4. Ratio Scale: Constant interval with an inherent zero starting point. Differences and ratios are meaningful for this level of measurement. eg: Distance ( 10km is double 5km, 20 kg weighs double of 10 kg) Use the most precise scale possible.

Central Tendency

All natural tabulated data have a tendency to cluster around some central value. There will be low frequency at the two extremes. This is known as Central Tendency.

**Measures of Central Values
**

The central Value has to be measured for various uses. Representative Value for whole data For Comparison To establish relationships To derive inferences To aid decision making

Mean

The Arithmetic mean (mean-M) is the most (meancommonly used measure It is the sum of all the values divided by the total number of values:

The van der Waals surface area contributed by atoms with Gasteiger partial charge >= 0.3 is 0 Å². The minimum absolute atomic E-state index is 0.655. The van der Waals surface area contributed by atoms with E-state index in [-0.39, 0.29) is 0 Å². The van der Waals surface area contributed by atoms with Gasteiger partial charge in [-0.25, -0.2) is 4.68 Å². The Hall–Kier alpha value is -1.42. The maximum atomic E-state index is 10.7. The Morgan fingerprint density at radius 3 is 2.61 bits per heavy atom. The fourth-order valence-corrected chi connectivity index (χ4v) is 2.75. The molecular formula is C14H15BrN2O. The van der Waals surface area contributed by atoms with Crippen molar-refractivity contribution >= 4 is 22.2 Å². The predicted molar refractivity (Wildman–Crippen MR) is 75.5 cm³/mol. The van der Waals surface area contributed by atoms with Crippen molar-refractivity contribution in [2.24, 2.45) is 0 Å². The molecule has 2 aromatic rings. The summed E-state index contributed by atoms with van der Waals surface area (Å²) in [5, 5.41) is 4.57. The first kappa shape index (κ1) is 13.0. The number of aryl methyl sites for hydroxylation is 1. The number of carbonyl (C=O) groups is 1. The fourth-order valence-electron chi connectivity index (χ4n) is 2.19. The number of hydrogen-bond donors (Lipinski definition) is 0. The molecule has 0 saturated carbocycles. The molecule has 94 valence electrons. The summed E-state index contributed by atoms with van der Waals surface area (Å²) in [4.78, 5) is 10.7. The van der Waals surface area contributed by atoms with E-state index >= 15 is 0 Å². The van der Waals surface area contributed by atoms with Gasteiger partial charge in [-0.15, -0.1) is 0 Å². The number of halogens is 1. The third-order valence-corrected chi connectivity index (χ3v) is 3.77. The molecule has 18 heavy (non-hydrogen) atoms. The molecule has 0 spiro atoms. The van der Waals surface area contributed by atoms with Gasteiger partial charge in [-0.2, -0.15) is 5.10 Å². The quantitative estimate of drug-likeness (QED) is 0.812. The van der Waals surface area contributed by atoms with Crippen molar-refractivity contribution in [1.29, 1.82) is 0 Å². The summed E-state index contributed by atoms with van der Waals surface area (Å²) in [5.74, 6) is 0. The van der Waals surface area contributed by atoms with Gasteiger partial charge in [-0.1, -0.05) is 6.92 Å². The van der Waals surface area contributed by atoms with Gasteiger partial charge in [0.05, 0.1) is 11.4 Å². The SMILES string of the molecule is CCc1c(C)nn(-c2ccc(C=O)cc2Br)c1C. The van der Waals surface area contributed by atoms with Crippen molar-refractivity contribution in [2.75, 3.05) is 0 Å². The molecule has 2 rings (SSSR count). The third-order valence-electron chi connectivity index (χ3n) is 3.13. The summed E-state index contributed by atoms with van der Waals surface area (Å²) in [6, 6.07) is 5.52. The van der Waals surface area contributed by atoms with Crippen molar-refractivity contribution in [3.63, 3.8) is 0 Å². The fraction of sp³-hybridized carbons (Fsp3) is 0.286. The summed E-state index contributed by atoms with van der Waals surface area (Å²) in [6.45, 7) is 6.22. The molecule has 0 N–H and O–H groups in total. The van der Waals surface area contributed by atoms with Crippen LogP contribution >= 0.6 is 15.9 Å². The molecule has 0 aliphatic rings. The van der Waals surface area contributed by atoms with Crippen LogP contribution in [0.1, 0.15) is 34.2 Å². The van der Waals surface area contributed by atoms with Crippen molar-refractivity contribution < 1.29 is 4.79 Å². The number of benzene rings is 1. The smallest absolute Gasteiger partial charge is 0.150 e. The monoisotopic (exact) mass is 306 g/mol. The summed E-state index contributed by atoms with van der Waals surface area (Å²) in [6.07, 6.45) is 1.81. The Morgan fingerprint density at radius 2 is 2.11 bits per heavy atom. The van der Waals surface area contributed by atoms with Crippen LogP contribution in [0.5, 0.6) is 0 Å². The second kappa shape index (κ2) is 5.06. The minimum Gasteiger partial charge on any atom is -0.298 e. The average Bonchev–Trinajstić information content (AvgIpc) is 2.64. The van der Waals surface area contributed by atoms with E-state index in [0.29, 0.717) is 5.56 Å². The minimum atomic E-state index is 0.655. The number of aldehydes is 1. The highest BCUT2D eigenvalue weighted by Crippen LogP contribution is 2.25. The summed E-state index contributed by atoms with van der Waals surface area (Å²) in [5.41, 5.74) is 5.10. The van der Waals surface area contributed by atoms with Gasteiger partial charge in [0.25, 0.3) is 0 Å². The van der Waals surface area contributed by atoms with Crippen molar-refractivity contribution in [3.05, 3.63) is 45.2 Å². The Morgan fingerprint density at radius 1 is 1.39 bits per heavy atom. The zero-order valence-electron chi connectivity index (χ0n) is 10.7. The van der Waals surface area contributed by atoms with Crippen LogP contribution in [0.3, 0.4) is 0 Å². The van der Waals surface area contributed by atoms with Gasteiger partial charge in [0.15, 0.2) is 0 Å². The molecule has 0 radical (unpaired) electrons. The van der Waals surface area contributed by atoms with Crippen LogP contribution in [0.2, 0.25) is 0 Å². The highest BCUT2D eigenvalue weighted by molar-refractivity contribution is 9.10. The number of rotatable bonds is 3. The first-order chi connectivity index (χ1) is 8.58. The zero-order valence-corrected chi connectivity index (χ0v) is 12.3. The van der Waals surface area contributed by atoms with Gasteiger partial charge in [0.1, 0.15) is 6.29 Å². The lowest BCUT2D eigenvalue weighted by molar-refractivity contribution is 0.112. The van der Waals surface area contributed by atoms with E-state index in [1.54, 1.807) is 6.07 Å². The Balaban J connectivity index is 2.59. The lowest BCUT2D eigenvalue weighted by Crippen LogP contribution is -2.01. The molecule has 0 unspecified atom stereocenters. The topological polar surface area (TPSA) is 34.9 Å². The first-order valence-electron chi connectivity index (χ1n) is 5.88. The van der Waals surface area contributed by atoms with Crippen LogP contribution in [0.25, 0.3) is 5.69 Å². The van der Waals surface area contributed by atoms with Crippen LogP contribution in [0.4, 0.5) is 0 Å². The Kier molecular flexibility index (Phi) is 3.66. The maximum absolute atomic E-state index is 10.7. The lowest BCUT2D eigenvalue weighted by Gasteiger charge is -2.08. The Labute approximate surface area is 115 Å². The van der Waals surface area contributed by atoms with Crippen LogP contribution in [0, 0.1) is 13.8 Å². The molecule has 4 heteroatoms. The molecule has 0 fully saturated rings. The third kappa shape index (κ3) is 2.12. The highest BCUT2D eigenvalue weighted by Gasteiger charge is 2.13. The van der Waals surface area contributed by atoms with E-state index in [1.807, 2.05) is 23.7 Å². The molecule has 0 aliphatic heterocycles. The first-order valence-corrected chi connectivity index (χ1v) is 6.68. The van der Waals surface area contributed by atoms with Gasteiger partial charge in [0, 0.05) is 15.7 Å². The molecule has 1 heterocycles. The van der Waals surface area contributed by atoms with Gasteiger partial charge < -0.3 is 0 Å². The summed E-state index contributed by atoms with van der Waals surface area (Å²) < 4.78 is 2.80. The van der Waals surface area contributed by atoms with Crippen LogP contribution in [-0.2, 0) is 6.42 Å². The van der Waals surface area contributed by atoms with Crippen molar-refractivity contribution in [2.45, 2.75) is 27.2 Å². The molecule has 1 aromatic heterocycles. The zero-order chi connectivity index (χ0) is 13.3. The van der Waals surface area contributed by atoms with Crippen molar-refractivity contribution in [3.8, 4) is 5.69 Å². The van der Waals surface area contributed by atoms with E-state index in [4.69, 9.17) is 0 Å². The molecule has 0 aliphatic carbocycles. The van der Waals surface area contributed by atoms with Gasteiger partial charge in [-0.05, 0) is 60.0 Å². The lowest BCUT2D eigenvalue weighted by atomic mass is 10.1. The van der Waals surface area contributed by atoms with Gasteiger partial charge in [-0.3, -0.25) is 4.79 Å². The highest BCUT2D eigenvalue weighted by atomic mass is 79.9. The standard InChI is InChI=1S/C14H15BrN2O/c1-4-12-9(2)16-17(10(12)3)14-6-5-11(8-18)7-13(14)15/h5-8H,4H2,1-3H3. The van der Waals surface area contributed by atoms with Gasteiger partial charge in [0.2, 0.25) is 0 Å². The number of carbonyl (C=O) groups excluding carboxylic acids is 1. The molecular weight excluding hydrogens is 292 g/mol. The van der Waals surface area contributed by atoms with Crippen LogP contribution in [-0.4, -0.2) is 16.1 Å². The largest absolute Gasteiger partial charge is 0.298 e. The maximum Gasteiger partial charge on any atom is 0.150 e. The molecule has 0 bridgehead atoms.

Q !

§

X

N

where µ is the mean. ² N is the total number of observations. ² X is a particular value. ² 7 indicates the operation of adding

** The weighted mean of a set of
**

numbers X1, X2, ..., Xn, with corresponding weights w1, w2, ...,wn, is computed from the following formula: The weighted mean of a set of numbers X1, X2, ..., Xn, with corresponding weights w1, w2, ...,wn, is computed from the following formula:

Xw

( w 1 X 1 w 2 X 2 ... w n X ! ( w 1 w 2 ... w n )

n)

Geometric Mean = nth root of (x1* x2*«.xn) Harmonic Mean = n / (1/x1+1/x2+1/x3«1/xn)

Median

The Median (Me) is the midpoint of the values after they have been arranged from the smallest to the largest.

There are as many values above the median as below it in the data array. It is the (n+1)/2 th term For an even set of values, the median will be the arithmetic average of the two middle numbers.